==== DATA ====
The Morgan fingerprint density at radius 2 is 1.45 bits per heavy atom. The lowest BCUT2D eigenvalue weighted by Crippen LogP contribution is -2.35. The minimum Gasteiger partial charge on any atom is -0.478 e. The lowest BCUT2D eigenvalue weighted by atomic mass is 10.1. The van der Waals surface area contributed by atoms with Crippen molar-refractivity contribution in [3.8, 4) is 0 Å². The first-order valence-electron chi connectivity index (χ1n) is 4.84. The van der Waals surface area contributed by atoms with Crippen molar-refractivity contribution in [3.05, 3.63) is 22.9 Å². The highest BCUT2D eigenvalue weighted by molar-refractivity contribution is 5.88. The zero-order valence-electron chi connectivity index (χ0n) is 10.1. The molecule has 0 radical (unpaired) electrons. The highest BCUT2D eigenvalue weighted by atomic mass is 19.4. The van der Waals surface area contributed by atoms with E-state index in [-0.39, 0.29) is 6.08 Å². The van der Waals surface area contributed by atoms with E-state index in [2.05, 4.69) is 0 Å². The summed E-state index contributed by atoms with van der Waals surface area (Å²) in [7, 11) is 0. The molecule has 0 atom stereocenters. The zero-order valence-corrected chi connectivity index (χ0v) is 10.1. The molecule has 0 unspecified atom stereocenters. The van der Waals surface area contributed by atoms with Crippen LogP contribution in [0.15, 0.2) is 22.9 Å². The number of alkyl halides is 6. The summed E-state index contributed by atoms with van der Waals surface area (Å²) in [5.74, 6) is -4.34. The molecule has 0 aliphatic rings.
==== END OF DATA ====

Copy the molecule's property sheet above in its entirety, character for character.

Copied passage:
The Morgan fingerprint density at radius 2 is 1.45 bits per heavy atom. The lowest BCUT2D eigenvalue weighted by Crippen LogP contribution is -2.35. The minimum Gasteiger partial charge on any atom is -0.478 e. The lowest BCUT2D eigenvalue weighted by atomic mass is 10.1. The van der Waals surface area contributed by atoms with Crippen molar-refractivity contribution in [3.8, 4) is 0 Å². The first-order valence-electron chi connectivity index (χ1n) is 4.84. The van der Waals surface area contributed by atoms with Crippen molar-refractivity contribution in [3.05, 3.63) is 22.9 Å². The highest BCUT2D eigenvalue weighted by molar-refractivity contribution is 5.88. The zero-order valence-electron chi connectivity index (χ0n) is 10.1. The molecule has 0 radical (unpaired) electrons. The highest BCUT2D eigenvalue weighted by atomic mass is 19.4. The van der Waals surface area contributed by atoms with E-state index in [-0.39, 0.29) is 6.08 Å². The van der Waals surface area contributed by atoms with E-state index in [2.05, 4.69) is 0 Å². The summed E-state index contributed by atoms with van der Waals surface area (Å²) in [7, 11) is 0. The molecule has 0 atom stereocenters. The zero-order valence-corrected chi connectivity index (χ0v) is 10.1. The molecule has 0 unspecified atom stereocenters. The van der Waals surface area contributed by atoms with Crippen LogP contribution in [0.15, 0.2) is 22.9 Å². The number of alkyl halides is 6. The summed E-state index contributed by atoms with van der Waals surface area (Å²) in [5.74, 6) is -4.34. The molecule has 0 aliphatic rings.